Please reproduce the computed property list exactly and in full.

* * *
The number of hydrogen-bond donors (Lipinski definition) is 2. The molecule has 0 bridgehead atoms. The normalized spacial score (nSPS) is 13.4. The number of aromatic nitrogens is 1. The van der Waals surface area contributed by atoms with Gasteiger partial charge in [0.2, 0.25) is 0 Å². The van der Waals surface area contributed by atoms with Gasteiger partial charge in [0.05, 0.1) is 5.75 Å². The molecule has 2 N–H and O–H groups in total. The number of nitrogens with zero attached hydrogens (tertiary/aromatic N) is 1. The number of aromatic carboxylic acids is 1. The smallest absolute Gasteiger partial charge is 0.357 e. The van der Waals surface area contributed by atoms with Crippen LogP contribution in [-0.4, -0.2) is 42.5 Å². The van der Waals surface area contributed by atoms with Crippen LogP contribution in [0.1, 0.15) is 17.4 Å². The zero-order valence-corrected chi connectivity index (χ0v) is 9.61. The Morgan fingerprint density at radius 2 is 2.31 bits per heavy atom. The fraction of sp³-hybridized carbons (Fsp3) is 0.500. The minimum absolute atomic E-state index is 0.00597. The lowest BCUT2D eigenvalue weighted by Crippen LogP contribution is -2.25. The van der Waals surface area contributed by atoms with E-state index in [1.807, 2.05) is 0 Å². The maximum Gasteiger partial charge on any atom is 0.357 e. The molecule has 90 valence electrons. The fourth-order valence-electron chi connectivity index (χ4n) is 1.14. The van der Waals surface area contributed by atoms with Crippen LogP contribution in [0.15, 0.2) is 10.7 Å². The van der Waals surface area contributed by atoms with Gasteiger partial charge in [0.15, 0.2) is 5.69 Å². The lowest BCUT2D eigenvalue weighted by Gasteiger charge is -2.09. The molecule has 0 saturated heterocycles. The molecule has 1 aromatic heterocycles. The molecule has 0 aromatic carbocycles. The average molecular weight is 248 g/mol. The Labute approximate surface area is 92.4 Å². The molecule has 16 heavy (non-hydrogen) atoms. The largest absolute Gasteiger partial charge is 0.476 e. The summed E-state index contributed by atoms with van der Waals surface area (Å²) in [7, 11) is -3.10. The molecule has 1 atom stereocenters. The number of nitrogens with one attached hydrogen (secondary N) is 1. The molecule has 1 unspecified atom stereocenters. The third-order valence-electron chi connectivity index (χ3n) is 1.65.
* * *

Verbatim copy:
The number of hydrogen-bond donors (Lipinski definition) is 2. The molecule has 0 bridgehead atoms. The normalized spacial score (nSPS) is 13.4. The number of aromatic nitrogens is 1. The van der Waals surface area contributed by atoms with Gasteiger partial charge in [0.2, 0.25) is 0 Å². The van der Waals surface area contributed by atoms with Gasteiger partial charge in [0.05, 0.1) is 5.75 Å². The molecule has 2 N–H and O–H groups in total. The number of nitrogens with zero attached hydrogens (tertiary/aromatic N) is 1. The number of aromatic carboxylic acids is 1. The smallest absolute Gasteiger partial charge is 0.357 e. The van der Waals surface area contributed by atoms with Crippen LogP contribution in [-0.4, -0.2) is 42.5 Å². The van der Waals surface area contributed by atoms with Crippen LogP contribution in [0.1, 0.15) is 17.4 Å². The zero-order valence-corrected chi connectivity index (χ0v) is 9.61. The Morgan fingerprint density at radius 2 is 2.31 bits per heavy atom. The fraction of sp³-hybridized carbons (Fsp3) is 0.500. The minimum absolute atomic E-state index is 0.00597. The lowest BCUT2D eigenvalue weighted by Crippen LogP contribution is -2.25. The van der Waals surface area contributed by atoms with E-state index in [1.807, 2.05) is 0 Å². The maximum Gasteiger partial charge on any atom is 0.357 e. The molecule has 90 valence electrons. The fourth-order valence-electron chi connectivity index (χ4n) is 1.14. The van der Waals surface area contributed by atoms with Crippen LogP contribution in [0.15, 0.2) is 10.7 Å². The van der Waals surface area contributed by atoms with Gasteiger partial charge in [0.15, 0.2) is 5.69 Å². The lowest BCUT2D eigenvalue weighted by Gasteiger charge is -2.09. The molecule has 0 saturated heterocycles. The molecule has 1 aromatic heterocycles. The molecule has 0 aromatic carbocycles. The average molecular weight is 248 g/mol. The Labute approximate surface area is 92.4 Å². The molecule has 16 heavy (non-hydrogen) atoms. The largest absolute Gasteiger partial charge is 0.476 e. The summed E-state index contributed by atoms with van der Waals surface area (Å²) in [7, 11) is -3.10. The molecule has 1 atom stereocenters. The number of nitrogens with one attached hydrogen (secondary N) is 1. The molecule has 1 unspecified atom stereocenters. The third-order valence-electron chi connectivity index (χ3n) is 1.65.